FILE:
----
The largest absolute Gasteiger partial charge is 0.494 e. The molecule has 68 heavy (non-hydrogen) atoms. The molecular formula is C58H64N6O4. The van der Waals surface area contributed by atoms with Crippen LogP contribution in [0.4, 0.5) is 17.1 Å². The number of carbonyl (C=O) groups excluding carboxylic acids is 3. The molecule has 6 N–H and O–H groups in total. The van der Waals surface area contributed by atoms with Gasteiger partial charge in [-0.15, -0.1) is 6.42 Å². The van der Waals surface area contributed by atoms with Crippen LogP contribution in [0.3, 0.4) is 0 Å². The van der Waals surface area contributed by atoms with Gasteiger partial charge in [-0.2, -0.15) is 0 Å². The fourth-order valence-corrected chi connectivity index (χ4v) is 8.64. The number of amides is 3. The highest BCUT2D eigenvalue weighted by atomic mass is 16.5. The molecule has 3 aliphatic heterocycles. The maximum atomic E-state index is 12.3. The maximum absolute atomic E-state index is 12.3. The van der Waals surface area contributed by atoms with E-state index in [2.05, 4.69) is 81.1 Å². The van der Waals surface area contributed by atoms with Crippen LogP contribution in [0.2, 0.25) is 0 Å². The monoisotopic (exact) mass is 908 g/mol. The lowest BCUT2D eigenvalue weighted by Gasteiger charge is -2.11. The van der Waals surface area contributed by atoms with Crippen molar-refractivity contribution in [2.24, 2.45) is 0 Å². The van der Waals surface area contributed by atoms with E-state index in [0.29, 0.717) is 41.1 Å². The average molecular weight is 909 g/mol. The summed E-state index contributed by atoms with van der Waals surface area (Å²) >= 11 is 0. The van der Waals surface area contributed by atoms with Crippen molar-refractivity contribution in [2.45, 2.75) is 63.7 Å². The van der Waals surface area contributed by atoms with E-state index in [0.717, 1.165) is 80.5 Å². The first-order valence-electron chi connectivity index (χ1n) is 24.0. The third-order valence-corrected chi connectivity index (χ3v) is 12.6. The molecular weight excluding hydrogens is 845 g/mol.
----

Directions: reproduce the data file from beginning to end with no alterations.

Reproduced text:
The largest absolute Gasteiger partial charge is 0.494 e. The molecule has 68 heavy (non-hydrogen) atoms. The molecular formula is C58H64N6O4. The van der Waals surface area contributed by atoms with Crippen LogP contribution in [0.4, 0.5) is 17.1 Å². The number of carbonyl (C=O) groups excluding carboxylic acids is 3. The molecule has 6 N–H and O–H groups in total. The van der Waals surface area contributed by atoms with Gasteiger partial charge in [-0.15, -0.1) is 6.42 Å². The van der Waals surface area contributed by atoms with Crippen LogP contribution in [0.3, 0.4) is 0 Å². The van der Waals surface area contributed by atoms with Gasteiger partial charge in [-0.2, -0.15) is 0 Å². The fourth-order valence-corrected chi connectivity index (χ4v) is 8.64. The number of amides is 3. The highest BCUT2D eigenvalue weighted by atomic mass is 16.5. The molecule has 3 aliphatic heterocycles. The maximum atomic E-state index is 12.3. The maximum absolute atomic E-state index is 12.3. The van der Waals surface area contributed by atoms with E-state index in [2.05, 4.69) is 81.1 Å². The van der Waals surface area contributed by atoms with Crippen LogP contribution in [0.2, 0.25) is 0 Å². The monoisotopic (exact) mass is 908 g/mol. The lowest BCUT2D eigenvalue weighted by Gasteiger charge is -2.11. The van der Waals surface area contributed by atoms with Crippen molar-refractivity contribution in [2.24, 2.45) is 0 Å². The van der Waals surface area contributed by atoms with E-state index in [0.29, 0.717) is 41.1 Å². The average molecular weight is 909 g/mol. The summed E-state index contributed by atoms with van der Waals surface area (Å²) >= 11 is 0. The van der Waals surface area contributed by atoms with Crippen molar-refractivity contribution in [2.45, 2.75) is 63.7 Å². The van der Waals surface area contributed by atoms with E-state index in [0.717, 1.165) is 80.5 Å². The first-order valence-electron chi connectivity index (χ1n) is 24.0. The third-order valence-corrected chi connectivity index (χ3v) is 12.6. The molecular weight excluding hydrogens is 845 g/mol.